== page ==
Pate left school at 15 to get a job because it was not affordable for his family to send him on to University. Michael got a job as a junior cost accountant for several years. A few years later he quit a job as head accountant for an electrical firm when he met an influential young producer at the Australian Broadcasting Commission who, in 1938, mentored him into a career writing and broadcasting for radio. This led to radio acting, other parts on the stage and in films in ‘38 and ‘39. He became a young star of radio shows such as the “Colgate-Palmolive Youth Show” and “Lux Radio Theater”, appeared at the Minerva Theater, the Theater Royal and various little theaters in many plays and was then cast in the epic film of the Australian Lighthorse in Mesapotamia during WWI—“40,000 Horsemen”. Michael also wrote for several newspapers as a book and theater critic and had short stories published in Australian magazines and anthologies and in HARPER’S BAZAAR in the U.S.

WWII interrupted his burgeoning young career and he served in the S.W.P.A. of the Australian Army’s entertainment unit in various combat areas until 1946. From 1946-1950 Michael starred in various radio dramas, in the theatre, and in films in Australia. He also wrote theatrical plays. In 1950 he came to the U.S. for the film version of his play “Bonaventure” which was released as “Thunder On the Hill” in 1951 by Universal.

Subsequently, he began to work steadily in Hollywood (“Strange Door” ‘51, “Ten Tall Men” ‘51, “Face to Face” ‘52, “Black Castle” ‘52, “Julius Caesar” ‘53, “The Maze” ‘53) until his first western, “Hondo” (‘53 Warner Bros.), brought him into the cowboy and Indian mold he so dearly loved as a child. The role of Chief Vittorio instantly made Pate a recognizable western actor.

"A Lawless Street" lobby card.

On November 19, 1951, Michael married actress Felippa (“Flip”) Rock, daughter of noted Vitagraph comedian and later producer Joe Rock who, among other things, produced the first batch of silent Stan Laurel two-reelers. He also produced comedies with Chester Conklin, Slim Summerville and others. After winning an Academy Award in 1932 for “Krakatoa”, a three-reel short, he relocated to England and began Rock Studios, producing many features there. His daughter, Felippa, was in “Moss Rose” (‘47), “Kiss the Blood Off My Hands” (‘48), “Bride of the Gorilla” (‘51), “From the Terrace” (‘60), among others.

While continuing to act in film and on TV, Michael began teaching acting and lectured on film acting as well as writing screenplays (“Escape from Fort Bravo”, “Rawhide” TV episode, etc). In the theatre, he played two seasons of “Medea” in L.A. and Houston.

In 1968, after nearly 60 films and well over 200 TV episodes in the U.S., Michael elected to return home to write and co-produce “Age of Consent” (‘69). In Australia he acted in and produced shows in all areas, police dramas, musicals and variety series, one of which won four industry awards. He acted in over 250 TVers. For one, “Matlock Police”, he did a stint of over 192 episodes over four years, being honored with Australia’s coveted Penguin Award as Best Actor. He worked on some 15 films, also writing and directing.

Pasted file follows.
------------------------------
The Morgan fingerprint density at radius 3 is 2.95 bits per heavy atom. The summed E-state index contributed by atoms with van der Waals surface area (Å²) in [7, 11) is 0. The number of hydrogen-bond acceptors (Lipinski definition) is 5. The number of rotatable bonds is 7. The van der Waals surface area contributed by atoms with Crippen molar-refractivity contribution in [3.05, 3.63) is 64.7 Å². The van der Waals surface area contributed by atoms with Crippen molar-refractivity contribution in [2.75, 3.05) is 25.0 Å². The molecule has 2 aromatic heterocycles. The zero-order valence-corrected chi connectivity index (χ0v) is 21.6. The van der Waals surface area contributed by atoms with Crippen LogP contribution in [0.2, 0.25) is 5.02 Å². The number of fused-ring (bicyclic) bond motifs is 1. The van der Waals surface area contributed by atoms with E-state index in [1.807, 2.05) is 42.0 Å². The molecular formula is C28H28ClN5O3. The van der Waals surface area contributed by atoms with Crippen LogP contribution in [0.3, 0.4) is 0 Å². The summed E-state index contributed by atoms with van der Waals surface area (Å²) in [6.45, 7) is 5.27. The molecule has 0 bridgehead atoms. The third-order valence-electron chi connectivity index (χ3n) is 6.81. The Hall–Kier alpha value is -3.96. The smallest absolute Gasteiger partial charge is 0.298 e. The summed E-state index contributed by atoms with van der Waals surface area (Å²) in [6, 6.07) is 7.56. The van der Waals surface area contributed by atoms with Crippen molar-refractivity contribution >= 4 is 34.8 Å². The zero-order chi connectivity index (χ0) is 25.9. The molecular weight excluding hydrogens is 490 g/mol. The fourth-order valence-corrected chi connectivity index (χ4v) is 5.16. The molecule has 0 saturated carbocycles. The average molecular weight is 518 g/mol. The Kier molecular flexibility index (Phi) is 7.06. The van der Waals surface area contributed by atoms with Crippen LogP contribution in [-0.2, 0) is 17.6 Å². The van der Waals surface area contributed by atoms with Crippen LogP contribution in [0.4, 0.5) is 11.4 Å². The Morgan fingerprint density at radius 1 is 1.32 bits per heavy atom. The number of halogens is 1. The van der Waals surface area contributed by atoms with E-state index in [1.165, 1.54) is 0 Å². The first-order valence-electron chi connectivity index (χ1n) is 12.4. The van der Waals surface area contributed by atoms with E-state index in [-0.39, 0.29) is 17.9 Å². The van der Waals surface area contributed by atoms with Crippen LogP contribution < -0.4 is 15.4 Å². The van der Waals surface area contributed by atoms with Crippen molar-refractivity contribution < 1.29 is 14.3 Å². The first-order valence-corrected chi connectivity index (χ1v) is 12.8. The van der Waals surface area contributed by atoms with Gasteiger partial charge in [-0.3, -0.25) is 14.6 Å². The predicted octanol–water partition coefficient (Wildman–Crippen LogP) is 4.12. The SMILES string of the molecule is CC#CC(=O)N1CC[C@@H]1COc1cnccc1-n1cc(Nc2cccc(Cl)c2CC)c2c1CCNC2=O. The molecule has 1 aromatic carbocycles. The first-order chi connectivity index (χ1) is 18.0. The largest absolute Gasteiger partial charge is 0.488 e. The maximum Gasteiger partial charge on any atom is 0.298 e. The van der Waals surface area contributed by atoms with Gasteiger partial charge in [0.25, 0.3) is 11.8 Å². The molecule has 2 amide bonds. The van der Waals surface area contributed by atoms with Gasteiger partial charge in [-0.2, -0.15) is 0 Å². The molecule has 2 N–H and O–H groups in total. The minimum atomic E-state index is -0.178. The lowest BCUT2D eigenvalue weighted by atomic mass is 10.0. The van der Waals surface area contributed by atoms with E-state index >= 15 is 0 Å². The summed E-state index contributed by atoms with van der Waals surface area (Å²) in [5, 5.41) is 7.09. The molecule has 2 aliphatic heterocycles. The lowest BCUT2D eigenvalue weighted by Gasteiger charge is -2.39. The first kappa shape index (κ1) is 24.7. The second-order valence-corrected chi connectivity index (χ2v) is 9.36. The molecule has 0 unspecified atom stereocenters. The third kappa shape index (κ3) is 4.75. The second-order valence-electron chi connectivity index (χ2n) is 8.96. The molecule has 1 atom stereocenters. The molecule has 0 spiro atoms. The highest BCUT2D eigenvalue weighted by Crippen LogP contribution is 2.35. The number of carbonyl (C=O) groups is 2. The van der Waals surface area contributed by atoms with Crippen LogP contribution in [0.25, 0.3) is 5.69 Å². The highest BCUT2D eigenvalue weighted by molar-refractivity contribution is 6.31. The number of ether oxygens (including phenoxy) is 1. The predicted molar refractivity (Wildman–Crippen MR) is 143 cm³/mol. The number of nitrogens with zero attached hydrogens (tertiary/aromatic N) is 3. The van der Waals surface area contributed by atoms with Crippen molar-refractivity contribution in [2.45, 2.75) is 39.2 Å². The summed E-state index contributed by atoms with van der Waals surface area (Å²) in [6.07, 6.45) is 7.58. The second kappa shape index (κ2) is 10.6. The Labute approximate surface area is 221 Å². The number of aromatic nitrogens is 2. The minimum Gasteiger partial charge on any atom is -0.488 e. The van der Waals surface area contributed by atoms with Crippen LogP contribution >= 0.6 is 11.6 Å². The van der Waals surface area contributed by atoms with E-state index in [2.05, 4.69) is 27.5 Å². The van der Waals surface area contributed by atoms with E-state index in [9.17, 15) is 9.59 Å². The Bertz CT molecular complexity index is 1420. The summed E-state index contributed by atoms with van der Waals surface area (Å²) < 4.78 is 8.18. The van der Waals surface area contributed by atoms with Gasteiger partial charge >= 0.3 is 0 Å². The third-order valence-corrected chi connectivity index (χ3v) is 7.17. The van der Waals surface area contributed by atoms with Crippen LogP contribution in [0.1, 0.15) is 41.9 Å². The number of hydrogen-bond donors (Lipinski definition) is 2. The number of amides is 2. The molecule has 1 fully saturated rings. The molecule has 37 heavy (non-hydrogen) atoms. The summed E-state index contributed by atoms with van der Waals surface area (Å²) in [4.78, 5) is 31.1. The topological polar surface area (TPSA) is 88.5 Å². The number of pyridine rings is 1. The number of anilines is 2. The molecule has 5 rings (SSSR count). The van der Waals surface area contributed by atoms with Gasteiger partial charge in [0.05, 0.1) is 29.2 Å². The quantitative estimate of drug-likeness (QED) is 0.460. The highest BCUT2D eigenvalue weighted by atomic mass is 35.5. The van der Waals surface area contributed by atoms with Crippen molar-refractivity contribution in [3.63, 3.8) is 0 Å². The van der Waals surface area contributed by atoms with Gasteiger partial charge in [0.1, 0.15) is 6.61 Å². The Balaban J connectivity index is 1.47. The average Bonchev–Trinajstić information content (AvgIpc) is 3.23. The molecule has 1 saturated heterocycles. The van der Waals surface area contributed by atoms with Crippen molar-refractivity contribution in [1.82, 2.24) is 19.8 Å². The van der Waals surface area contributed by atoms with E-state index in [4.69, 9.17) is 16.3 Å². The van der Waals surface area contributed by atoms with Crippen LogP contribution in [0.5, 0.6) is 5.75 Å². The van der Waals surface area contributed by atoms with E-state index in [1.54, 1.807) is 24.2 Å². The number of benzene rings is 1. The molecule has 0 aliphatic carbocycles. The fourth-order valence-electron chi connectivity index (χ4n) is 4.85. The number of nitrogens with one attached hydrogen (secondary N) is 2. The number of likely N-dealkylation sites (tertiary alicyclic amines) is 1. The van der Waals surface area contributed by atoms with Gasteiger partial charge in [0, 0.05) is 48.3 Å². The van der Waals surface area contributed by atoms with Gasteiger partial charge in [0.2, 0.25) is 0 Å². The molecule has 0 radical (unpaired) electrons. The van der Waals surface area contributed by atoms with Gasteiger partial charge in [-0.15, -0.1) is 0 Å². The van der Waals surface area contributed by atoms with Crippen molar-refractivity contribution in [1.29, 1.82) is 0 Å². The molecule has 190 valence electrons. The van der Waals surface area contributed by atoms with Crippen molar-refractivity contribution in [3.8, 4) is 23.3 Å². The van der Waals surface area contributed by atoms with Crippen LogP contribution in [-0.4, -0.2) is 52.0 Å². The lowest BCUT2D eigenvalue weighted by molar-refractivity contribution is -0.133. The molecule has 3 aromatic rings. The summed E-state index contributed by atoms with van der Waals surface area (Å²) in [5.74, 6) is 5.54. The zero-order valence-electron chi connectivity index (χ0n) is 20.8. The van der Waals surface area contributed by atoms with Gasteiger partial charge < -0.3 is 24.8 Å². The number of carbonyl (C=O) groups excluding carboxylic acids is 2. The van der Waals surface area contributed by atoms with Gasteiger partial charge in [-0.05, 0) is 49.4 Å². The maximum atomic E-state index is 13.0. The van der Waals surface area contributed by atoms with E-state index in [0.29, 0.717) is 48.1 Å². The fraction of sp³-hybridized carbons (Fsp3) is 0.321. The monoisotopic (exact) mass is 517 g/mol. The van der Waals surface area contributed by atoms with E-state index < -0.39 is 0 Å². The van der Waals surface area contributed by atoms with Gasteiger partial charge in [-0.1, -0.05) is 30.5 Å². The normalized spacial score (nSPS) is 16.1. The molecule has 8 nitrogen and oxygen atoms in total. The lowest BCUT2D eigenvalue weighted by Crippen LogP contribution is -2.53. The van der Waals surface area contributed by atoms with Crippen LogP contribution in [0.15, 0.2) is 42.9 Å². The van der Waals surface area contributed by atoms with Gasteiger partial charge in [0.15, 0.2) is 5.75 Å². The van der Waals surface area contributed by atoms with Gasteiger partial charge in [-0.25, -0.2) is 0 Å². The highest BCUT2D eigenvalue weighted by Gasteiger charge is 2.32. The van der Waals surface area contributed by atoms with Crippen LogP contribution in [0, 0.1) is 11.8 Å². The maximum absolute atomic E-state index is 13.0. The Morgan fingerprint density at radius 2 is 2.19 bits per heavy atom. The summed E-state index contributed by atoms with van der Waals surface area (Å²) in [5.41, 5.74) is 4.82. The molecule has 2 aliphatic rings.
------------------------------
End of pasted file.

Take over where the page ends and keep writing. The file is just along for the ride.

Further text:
Jock Mahoney holds Michael Pate at swordpoint in "California" ('63).

Never idle, Michael wrote three books between 1970-1986, including THE FILM ACTOR textbook, an illustrated children’s book and a book of his WWII experiences. In 1977, he wrote and produced “The Mango Tree” which featured his son Christopher, who, by the way, was also in a “Gunsmoke” episode, “The Whispering Tree”. In 1978 he wrote, produced and directed “Tim”, the film that launched Mel Gibson’s career and garnered Michael a Best Screenplay Award from the Australian Writer’s Guild. Son Chris was producer’s assistant for the film. In 1979 Michael was featured on Australia’s “This Is Your Life” as he continued to do theatre in Melbourne and Sydney. Michael and his son joined forces again from 1982-1984 to co-star and tour Australia on stage in “Mass Appeal”.

Michael Pate was Chief Vittoro in 17 episodes of TV's "Hondo" in '67 with Ralph Taeger playing the role John Wayne originated in 1953.Over the years since, Michael has done other legit plays, radio, voice-overs for TVmercials and narrations for various documentaries and corporate videos. He’s also continued to write an Australian movie column and since 1997 has contributed a bi-monthly column of his movie and TV remembrances for Boyd Magers’ WESTERN CLIPPINGS.

In 1997 Michael was awarded, by his government, a medal of the Order of Australia (OAM) for services rendered to the arts and film industry.

The term “gentleman and scholar” never applied more to anyone I’ve ever known than Michael Pate. He passed away September 1, 2008, at Gosford Hospital in Sydney, NSW, Australia.